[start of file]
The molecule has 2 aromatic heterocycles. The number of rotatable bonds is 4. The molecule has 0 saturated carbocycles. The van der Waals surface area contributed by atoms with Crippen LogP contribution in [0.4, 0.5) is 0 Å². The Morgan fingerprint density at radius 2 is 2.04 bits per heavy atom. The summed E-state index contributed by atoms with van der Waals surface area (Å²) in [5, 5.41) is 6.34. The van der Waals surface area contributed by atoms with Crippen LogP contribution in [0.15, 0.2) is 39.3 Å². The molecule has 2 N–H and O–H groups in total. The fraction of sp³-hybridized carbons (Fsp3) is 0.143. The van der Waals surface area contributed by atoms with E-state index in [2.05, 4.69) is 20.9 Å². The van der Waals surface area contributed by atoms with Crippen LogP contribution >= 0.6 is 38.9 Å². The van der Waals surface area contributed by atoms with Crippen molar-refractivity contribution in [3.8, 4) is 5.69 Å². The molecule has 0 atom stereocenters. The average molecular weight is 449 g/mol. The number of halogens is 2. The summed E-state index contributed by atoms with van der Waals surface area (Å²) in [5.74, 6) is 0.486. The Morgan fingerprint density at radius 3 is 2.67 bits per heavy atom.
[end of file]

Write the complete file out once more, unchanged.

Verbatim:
The molecule has 2 aromatic heterocycles. The number of rotatable bonds is 4. The molecule has 0 saturated carbocycles. The van der Waals surface area contributed by atoms with Crippen LogP contribution in [0.4, 0.5) is 0 Å². The Morgan fingerprint density at radius 2 is 2.04 bits per heavy atom. The summed E-state index contributed by atoms with van der Waals surface area (Å²) in [5, 5.41) is 6.34. The van der Waals surface area contributed by atoms with Crippen LogP contribution in [0.15, 0.2) is 39.3 Å². The molecule has 2 N–H and O–H groups in total. The fraction of sp³-hybridized carbons (Fsp3) is 0.143. The van der Waals surface area contributed by atoms with E-state index in [2.05, 4.69) is 20.9 Å². The van der Waals surface area contributed by atoms with Crippen LogP contribution >= 0.6 is 38.9 Å². The van der Waals surface area contributed by atoms with Crippen molar-refractivity contribution in [3.8, 4) is 5.69 Å². The molecule has 0 atom stereocenters. The average molecular weight is 449 g/mol. The number of halogens is 2. The summed E-state index contributed by atoms with van der Waals surface area (Å²) in [5.74, 6) is 0.486. The Morgan fingerprint density at radius 3 is 2.67 bits per heavy atom.